Welcome to the RSU 1 Gifted and Talented web page. This page describes our services in grades K through 12, outlines the procedures for identification, and provides resources and information for students, parents, teachers and families.
The Gifted and Talented teaching staff for RSU1 is comprised of Elise Copeland, Judi Mansfield and Lawrence Kovacs. Each of us works in a number of different schools within the district, but our home base is at Fisher Mitchell School.
The shape and scope of Gifted and Talented services in our district vary depending on factors such as grade level, group size and area of study. Some students receive differentiated instruction from their teacher within the classroom, others meet with a Gifted and Talented teacher in their regular classroom, and others are pulled out of their regular classroom to participate in accelerated or compacted lessons. These opportunities for expanding and deepening the curriculum cover the core academic areas (language arts, humanities, science and math) and the arts (music and visual arts).
For the identification of Gifted and Talented students, RSU 1 relies on parent/teacher referrals along with the results from an assortment of assessments. According to theMaine Legislation on Gifted and Talented Education,
in order to identify a student one piece of subjective evidence (parent/teacher referral) is needed along with two pieces of objective evidence (norm-referenced or criterion-referenced assessments).
Beginning in Kindergarten, teachers and parents are encouraged to fill out a Gifted and Talented Referral Form
if they suspect a child may be gifted. According to the Maine Department of Education Gifted and Talented website
, gifted children are those "who excel, or have the potential to excel, beyond their age peers, in the regular school program, to the extent that they need and can benefit from programs for the gifted and talented."
In the spring of each student's second grade year they are administered the Otis-Lennon School Ability Test®. This is a pencil-and-paper cognitive ability test, similar to an Intelligence Quotient Test, but in standardized form. You can read about the testhere
. The results of this test become part of the students' cumulative records and are referred to during the identification process.
Beginning in third grade, all students take the computer-based MAP Test (Measures of Academic Progress
) as well as the pencil-and-paper based NECAP (New England Common Assessment Program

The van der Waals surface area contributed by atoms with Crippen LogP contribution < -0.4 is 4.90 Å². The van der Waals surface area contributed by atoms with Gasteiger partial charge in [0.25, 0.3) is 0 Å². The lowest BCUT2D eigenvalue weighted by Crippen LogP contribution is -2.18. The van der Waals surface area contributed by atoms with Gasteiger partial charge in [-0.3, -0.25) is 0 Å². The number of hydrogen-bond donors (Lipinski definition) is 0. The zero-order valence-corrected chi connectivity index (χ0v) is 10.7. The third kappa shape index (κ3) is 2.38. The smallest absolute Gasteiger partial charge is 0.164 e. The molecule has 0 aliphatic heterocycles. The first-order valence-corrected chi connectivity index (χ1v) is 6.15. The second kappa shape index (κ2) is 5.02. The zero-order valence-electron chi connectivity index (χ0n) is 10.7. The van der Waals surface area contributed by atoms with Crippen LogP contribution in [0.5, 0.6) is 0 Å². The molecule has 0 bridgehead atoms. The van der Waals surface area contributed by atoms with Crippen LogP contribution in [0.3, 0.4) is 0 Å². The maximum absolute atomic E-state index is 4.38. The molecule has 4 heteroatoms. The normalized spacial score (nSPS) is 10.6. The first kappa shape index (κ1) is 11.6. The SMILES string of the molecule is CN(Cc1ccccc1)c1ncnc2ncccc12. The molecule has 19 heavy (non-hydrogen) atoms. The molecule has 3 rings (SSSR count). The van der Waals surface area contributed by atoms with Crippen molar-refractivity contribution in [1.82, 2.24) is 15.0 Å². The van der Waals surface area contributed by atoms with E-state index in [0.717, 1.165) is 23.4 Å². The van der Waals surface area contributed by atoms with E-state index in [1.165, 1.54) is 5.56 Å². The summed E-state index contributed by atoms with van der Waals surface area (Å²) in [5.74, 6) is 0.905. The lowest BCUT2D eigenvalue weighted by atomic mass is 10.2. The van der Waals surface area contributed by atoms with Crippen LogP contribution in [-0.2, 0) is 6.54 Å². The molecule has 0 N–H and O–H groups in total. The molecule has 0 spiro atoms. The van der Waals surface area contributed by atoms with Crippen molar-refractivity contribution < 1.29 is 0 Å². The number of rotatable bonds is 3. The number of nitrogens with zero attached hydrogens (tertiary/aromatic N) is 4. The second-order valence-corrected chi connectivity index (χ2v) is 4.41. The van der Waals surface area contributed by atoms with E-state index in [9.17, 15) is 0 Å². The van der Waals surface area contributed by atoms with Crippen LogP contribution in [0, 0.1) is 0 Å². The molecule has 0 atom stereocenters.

). The results of these assessments also become part of the students' cumulative records and are referred to for identification. An important distinction between the MAP and the NECAP is that the MAP is a formative assessment administered three times per year which provides nearly immediate feedback on student performance. The NECAP is administered once per year and its results arrive months after the testing date. The MAP is a tool for teachers to better meet the instructional needs of their students while the NECAP's primary purpose is to rank schools and track their progress. Those differences aside, the information from both assessments is useful in identifying Gifted students.
Each spring a Gifted and Talented Committee consisting of RSU 1 teachers and administrators is convened and charged with the task of reviewing nominees for GT services after looking at their test scores and the comments and observations written about them by teachers and parents. All student names are removed from the information being analyzed in order to maintain the anonymity of each candidate and ensure the objectivity of the process. According to the state mandate, it is permissible for each school district to identify up to 5% of their student population for Gifted and Talented instruction. Additionally, schools are permitted to identify up to 5% in visual arts and music combined.
Dismissal and Appeals Process
When a student is identified as Gifted and Talented, they do not automatically carry that distinction with them until graduation. Each student who is identified will be reviewed every three years to establish whether or not they should continue to receive services. In cases where a student is not showing adequate growth, is unable to accomplish work, or wishes to part ways with the Gifted and Talented Program for some reason, she or he may be dismissed. The criteria for this re-identification is the same as that for original identification: one piece of subjective evidence and two pieces of objective evidence.
If any stakeholder (parent, teacher, student, administrator) disagrees with the dismissal of a student from the GT program, she or he can make an appeal. The appeals process is initiated by sending a letter directly to Assistant Superintendent Judy Harvey stating the nature of your disagreement with the decision. Ms. Harvey and the GT staff will address the question(s) in the letter and will look for evidence of student work/achievement for all parties to analyze. Depending on the results of the analysis, the student may or may not be re-admitted into the program.
If you have any questions, comments or concerns I can be reached at firstname.lastname@example.org.